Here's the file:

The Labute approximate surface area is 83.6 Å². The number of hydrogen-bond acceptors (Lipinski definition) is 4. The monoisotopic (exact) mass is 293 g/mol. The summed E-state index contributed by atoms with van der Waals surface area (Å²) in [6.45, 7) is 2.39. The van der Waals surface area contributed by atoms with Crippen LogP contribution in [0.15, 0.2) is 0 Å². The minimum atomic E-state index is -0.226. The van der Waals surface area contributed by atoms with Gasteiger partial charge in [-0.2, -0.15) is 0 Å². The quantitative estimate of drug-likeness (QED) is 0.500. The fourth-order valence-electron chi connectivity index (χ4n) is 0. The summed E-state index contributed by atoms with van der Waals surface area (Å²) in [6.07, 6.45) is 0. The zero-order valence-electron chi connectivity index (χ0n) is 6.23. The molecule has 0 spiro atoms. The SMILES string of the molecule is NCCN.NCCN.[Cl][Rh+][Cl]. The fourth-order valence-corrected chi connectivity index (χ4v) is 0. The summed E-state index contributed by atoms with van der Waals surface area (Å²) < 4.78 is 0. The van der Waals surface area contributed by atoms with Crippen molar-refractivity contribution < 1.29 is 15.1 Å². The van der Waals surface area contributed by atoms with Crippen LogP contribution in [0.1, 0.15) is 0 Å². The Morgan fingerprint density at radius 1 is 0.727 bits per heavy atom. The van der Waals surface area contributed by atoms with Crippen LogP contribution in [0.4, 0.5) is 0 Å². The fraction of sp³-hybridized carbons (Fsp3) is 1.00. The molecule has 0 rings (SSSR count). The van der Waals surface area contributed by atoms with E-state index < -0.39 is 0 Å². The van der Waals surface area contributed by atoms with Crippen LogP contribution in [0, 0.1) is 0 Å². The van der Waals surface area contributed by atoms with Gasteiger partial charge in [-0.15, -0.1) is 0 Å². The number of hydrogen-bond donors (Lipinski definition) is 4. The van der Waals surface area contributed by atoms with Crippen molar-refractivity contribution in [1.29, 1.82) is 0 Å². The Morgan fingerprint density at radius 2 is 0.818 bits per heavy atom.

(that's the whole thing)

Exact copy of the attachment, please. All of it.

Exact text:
The Labute approximate surface area is 83.6 Å². The number of hydrogen-bond acceptors (Lipinski definition) is 4. The monoisotopic (exact) mass is 293 g/mol. The summed E-state index contributed by atoms with van der Waals surface area (Å²) in [6.45, 7) is 2.39. The van der Waals surface area contributed by atoms with Crippen LogP contribution in [0.15, 0.2) is 0 Å². The minimum atomic E-state index is -0.226. The van der Waals surface area contributed by atoms with Gasteiger partial charge in [-0.2, -0.15) is 0 Å². The quantitative estimate of drug-likeness (QED) is 0.500. The fourth-order valence-electron chi connectivity index (χ4n) is 0. The summed E-state index contributed by atoms with van der Waals surface area (Å²) in [6.07, 6.45) is 0. The zero-order valence-electron chi connectivity index (χ0n) is 6.23. The molecule has 0 spiro atoms. The SMILES string of the molecule is NCCN.NCCN.[Cl][Rh+][Cl]. The fourth-order valence-corrected chi connectivity index (χ4v) is 0. The summed E-state index contributed by atoms with van der Waals surface area (Å²) < 4.78 is 0. The van der Waals surface area contributed by atoms with Crippen molar-refractivity contribution < 1.29 is 15.1 Å². The van der Waals surface area contributed by atoms with Crippen LogP contribution in [0.1, 0.15) is 0 Å². The Morgan fingerprint density at radius 1 is 0.727 bits per heavy atom. The van der Waals surface area contributed by atoms with Crippen LogP contribution in [0.4, 0.5) is 0 Å². The fraction of sp³-hybridized carbons (Fsp3) is 1.00. The molecule has 0 rings (SSSR count). The van der Waals surface area contributed by atoms with E-state index < -0.39 is 0 Å². The van der Waals surface area contributed by atoms with Crippen LogP contribution in [0, 0.1) is 0 Å². The van der Waals surface area contributed by atoms with Gasteiger partial charge in [-0.15, -0.1) is 0 Å². The number of hydrogen-bond donors (Lipinski definition) is 4. The van der Waals surface area contributed by atoms with Crippen molar-refractivity contribution in [1.29, 1.82) is 0 Å². The Morgan fingerprint density at radius 2 is 0.818 bits per heavy atom.